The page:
The narrative structure of the ideal romance is summarized below:
1. The heroine’s social identity is destroyed.
2. The heroine reacts antagonistically to an aristocratic male.
3. The aristocratic male responds ambiguously to the heroine.
4. The heroine interprets the hero’s behavior as evidence of a purely sexual interest in her.
5. The heroine responds to the hero’s behavior with anger or coldness.
6. The hero retaliates by punishing the heroine.
7. The heroine and hero are physically and/or emotionally separated.
8. The hero treats the heroine tenderly.
9. The heroine responds warmly to the hero’s act of tenderness.
10. The heroine reinterprets the hero’s ambiguous behavior as the product of previous hurt.
11. The hero proposes/openly declares his love for/demonstrates his unwavering commitment to the heroine with a supreme act of tenderness.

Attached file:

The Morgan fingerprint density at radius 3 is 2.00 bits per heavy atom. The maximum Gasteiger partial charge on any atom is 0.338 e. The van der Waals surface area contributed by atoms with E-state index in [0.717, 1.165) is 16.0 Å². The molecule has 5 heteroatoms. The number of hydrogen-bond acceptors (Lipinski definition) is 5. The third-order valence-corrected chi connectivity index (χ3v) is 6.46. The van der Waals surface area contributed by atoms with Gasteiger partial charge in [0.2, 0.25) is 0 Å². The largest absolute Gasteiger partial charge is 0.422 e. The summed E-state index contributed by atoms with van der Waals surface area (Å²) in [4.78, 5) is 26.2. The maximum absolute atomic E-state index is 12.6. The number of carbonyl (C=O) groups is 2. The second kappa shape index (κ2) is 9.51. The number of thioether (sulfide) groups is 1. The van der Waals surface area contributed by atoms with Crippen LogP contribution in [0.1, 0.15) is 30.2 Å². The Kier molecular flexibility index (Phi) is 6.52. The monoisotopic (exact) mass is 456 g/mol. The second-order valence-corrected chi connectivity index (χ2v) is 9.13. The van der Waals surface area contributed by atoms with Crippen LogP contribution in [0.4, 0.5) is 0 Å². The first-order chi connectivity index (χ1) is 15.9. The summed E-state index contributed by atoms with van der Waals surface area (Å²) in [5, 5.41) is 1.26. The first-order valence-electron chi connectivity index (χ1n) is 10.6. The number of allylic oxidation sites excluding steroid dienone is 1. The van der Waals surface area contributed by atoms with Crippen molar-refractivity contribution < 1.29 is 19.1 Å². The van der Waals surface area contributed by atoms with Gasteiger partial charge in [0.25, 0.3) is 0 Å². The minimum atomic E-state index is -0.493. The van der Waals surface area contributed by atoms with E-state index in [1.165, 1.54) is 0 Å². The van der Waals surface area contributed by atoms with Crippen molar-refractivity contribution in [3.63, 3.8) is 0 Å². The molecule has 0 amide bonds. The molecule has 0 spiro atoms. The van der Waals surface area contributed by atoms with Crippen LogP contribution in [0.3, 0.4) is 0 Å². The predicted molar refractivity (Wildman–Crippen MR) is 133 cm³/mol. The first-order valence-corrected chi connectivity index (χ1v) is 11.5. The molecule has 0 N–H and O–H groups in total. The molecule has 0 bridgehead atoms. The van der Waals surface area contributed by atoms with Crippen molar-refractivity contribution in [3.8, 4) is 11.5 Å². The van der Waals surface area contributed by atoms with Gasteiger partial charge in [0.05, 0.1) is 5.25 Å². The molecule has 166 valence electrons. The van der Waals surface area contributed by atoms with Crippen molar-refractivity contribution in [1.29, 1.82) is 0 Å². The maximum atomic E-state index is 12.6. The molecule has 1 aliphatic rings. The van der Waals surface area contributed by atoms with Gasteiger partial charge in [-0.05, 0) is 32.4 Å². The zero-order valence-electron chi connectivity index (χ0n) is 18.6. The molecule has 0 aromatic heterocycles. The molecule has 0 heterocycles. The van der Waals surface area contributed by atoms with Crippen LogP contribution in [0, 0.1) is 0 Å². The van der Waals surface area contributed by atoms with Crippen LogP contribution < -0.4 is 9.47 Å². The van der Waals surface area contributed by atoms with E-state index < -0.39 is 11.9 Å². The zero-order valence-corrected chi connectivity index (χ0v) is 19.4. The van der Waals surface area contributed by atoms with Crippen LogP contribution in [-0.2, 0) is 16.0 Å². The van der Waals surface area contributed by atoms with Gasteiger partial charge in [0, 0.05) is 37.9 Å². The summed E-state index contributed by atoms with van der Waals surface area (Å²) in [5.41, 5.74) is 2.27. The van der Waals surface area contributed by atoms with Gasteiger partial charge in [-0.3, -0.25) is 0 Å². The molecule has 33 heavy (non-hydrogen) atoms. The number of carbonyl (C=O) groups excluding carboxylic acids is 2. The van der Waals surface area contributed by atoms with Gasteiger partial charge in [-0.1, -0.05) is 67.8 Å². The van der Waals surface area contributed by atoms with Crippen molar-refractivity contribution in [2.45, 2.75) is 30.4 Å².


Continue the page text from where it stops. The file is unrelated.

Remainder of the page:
12. The heroine responds sexually and emotionally.
13. The heroine’s identity is restored.
Radway, J. A. (1984). Reading the romance: Women, patriarchy, and popular literature. Univ of North Carolina Press.
I mentioned in a recent post that trying to break up the romance novel narrative into a set of distinct strctural elements is a common activity in Popular Romance Studies. In some ways, Radway’s structure (which was the first such attempt) is slightly less abstract than Roach’s. It’s more of a chronological step by step guide through a romance novel’s plot than an attempt to abstract the key messages of the romance narrative.
From a fannish and fan studies point of view, of course, one of the interesting things is to what extent fan fiction makes use of the same structures. So go on, take this as an excuse to reread your favourite romance fanfic, all 100k words of it, and see which bits match and where there are differences. (And feel free to tell us all about it, in reblogs, replies, submissions, etc. – I’d love to see what you find!)